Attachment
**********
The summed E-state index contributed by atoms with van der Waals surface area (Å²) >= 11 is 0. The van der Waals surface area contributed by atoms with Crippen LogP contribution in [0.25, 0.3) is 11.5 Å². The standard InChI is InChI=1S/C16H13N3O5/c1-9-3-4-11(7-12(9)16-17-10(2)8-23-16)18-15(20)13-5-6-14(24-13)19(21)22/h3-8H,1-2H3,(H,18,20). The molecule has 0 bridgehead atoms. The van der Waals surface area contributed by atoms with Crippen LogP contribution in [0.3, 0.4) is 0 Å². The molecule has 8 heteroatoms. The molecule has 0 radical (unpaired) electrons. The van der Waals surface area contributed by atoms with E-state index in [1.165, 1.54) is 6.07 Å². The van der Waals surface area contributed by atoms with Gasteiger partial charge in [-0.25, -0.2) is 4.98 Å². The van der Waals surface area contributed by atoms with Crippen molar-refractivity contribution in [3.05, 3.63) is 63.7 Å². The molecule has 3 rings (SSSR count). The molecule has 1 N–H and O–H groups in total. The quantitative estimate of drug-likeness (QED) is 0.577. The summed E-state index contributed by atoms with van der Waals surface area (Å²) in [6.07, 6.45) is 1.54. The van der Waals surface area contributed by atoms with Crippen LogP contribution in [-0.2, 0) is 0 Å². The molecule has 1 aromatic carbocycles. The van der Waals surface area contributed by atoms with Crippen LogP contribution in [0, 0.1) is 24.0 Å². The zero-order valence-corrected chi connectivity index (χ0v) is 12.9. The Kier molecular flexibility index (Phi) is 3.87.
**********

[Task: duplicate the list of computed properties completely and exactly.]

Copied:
The summed E-state index contributed by atoms with van der Waals surface area (Å²) >= 11 is 0. The van der Waals surface area contributed by atoms with Crippen LogP contribution in [0.25, 0.3) is 11.5 Å². The standard InChI is InChI=1S/C16H13N3O5/c1-9-3-4-11(7-12(9)16-17-10(2)8-23-16)18-15(20)13-5-6-14(24-13)19(21)22/h3-8H,1-2H3,(H,18,20). The molecule has 0 bridgehead atoms. The van der Waals surface area contributed by atoms with Crippen LogP contribution in [0.3, 0.4) is 0 Å². The molecule has 8 heteroatoms. The molecule has 0 radical (unpaired) electrons. The van der Waals surface area contributed by atoms with E-state index in [1.165, 1.54) is 6.07 Å². The van der Waals surface area contributed by atoms with Gasteiger partial charge in [-0.25, -0.2) is 4.98 Å². The van der Waals surface area contributed by atoms with Crippen molar-refractivity contribution in [3.05, 3.63) is 63.7 Å². The molecule has 3 rings (SSSR count). The molecule has 1 N–H and O–H groups in total. The quantitative estimate of drug-likeness (QED) is 0.577. The summed E-state index contributed by atoms with van der Waals surface area (Å²) in [6.07, 6.45) is 1.54. The van der Waals surface area contributed by atoms with Crippen LogP contribution in [-0.2, 0) is 0 Å². The molecule has 1 aromatic carbocycles. The van der Waals surface area contributed by atoms with Crippen LogP contribution in [0, 0.1) is 24.0 Å². The zero-order valence-corrected chi connectivity index (χ0v) is 12.9. The Kier molecular flexibility index (Phi) is 3.87.